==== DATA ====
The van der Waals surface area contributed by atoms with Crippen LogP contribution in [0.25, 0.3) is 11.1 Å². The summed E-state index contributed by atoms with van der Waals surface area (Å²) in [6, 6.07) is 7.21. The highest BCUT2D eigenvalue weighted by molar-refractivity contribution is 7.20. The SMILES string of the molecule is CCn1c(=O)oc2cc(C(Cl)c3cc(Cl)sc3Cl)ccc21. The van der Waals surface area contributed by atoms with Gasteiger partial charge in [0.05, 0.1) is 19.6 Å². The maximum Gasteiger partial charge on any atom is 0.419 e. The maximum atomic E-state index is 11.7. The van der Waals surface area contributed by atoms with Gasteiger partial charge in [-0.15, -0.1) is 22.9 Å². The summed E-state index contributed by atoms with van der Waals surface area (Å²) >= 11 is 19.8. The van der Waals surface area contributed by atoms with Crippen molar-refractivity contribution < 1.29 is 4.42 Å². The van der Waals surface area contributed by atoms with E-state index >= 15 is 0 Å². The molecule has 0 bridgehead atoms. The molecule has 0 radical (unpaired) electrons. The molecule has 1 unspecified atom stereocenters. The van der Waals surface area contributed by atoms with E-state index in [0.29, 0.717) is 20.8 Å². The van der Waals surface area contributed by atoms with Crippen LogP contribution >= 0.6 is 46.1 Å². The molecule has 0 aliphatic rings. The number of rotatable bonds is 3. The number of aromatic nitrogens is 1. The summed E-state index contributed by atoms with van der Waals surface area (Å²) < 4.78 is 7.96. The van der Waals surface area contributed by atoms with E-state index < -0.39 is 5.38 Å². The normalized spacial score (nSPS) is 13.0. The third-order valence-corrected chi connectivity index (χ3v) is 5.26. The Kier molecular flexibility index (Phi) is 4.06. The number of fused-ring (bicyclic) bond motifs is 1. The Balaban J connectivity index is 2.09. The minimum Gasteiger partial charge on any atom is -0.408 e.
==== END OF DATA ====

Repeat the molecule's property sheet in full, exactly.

The van der Waals surface area contributed by atoms with Crippen LogP contribution in [0.25, 0.3) is 11.1 Å². The summed E-state index contributed by atoms with van der Waals surface area (Å²) in [6, 6.07) is 7.21. The highest BCUT2D eigenvalue weighted by molar-refractivity contribution is 7.20. The SMILES string of the molecule is CCn1c(=O)oc2cc(C(Cl)c3cc(Cl)sc3Cl)ccc21. The van der Waals surface area contributed by atoms with Gasteiger partial charge in [0.05, 0.1) is 19.6 Å². The maximum Gasteiger partial charge on any atom is 0.419 e. The maximum atomic E-state index is 11.7. The van der Waals surface area contributed by atoms with Gasteiger partial charge in [-0.15, -0.1) is 22.9 Å². The summed E-state index contributed by atoms with van der Waals surface area (Å²) >= 11 is 19.8. The van der Waals surface area contributed by atoms with Crippen molar-refractivity contribution < 1.29 is 4.42 Å². The van der Waals surface area contributed by atoms with E-state index >= 15 is 0 Å². The molecule has 0 bridgehead atoms. The molecule has 0 radical (unpaired) electrons. The molecule has 1 unspecified atom stereocenters. The van der Waals surface area contributed by atoms with E-state index in [0.29, 0.717) is 20.8 Å². The van der Waals surface area contributed by atoms with Crippen LogP contribution >= 0.6 is 46.1 Å². The molecule has 0 aliphatic rings. The number of rotatable bonds is 3. The number of aromatic nitrogens is 1. The summed E-state index contributed by atoms with van der Waals surface area (Å²) < 4.78 is 7.96. The van der Waals surface area contributed by atoms with E-state index < -0.39 is 5.38 Å². The normalized spacial score (nSPS) is 13.0. The third-order valence-corrected chi connectivity index (χ3v) is 5.26. The Kier molecular flexibility index (Phi) is 4.06. The number of fused-ring (bicyclic) bond motifs is 1. The Balaban J connectivity index is 2.09. The minimum Gasteiger partial charge on any atom is -0.408 e.